by Massive Voodoo
Hello Jungle Painters,
the last tutorial voting decided to see "Primitivo" as a winner and so
Massive Voodoo's year of the painter brings you another free article for your hobby joy.
The following article is written by Roman and we jump right into his brain and thoughts on his figure from July 2012. Time is running fast, eh?
The project idea "Primitivo" arrived while the company Russian Alternative held a contest about their cool barbarian models.
For my rule, such wild barbarians are always located in war, restless souls who just want to butcher and plunder. My idea was to put the barbarian of my choice into a town that was sacked just in that particular moment. A wildling running around, searching for victims, kicking in doors and searching for gold teeth to fracture them out of bloody jaws.
Well, sorry for such a cruel introduction.
There is a reason why I tell you this, the reason is the story you need to build an athmospheric base. If you have no idea about what your model is doing on that base and why it is there, will look just the same in the end. If you think about a "story" your figure can be very well connected to your basework, they might even form a unit that can tell a story with a single figure on a base. The story of your model is just a rough plan on what will happen on that base, no total strict plan, but a backup for you when you start while working on your base.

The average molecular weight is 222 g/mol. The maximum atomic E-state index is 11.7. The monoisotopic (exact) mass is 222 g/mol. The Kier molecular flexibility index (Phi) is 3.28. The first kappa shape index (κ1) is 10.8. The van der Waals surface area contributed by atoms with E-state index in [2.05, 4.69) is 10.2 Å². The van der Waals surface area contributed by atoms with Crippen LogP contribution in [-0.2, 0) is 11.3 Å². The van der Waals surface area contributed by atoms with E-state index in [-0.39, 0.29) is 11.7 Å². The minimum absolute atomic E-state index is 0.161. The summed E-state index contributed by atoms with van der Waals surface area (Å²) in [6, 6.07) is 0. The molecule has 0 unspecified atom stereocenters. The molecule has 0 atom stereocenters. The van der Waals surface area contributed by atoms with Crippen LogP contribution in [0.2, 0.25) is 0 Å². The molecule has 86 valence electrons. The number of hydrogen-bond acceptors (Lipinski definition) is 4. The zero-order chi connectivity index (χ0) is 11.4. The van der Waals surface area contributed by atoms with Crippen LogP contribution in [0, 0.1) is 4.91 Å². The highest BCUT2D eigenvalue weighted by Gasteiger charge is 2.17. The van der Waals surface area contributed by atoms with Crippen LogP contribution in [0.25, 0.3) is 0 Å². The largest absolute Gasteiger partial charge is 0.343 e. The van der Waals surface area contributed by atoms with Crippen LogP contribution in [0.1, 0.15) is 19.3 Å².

This being said we jump right into the next step, after the story is decided: Material brainstorm.
That step is always connected to your story, to the visions that form in your mind when you think about what your model is doing where. In our example these are the questions you have to ask yourself:
- What is the Barbarian doing?
We said pillaging, roughly rapping at foreign doors, kicking in windows and searching for victims, coins and food. Well, our story.
- Where is he doing it?
Is he standing on top of the town's castle walls as they just have been breached? Or is he in the middle of a town that is already panicked and running/hiding away from that barbarian horde? Is he searching for the lord in the town's hall or is he in a pig barn? What exactly is he doing where?
My vision brought my primitve barbarian into a - let's say a merchant's home - where the door was kicked in, everything is already in chaos and he is ready to strike his double bladed axe into ... well, he is primitive, so let's say in everything he has fun with. I was in need to find material for this specific moment and started to collect all that I might need from my collection.
A wooden four-edged plinth, some pieces of wood, some plastic card and a brick wall, that was created with this technique, afterwards casted in plaster, were my starting tools. Not to forget my tools and superglue.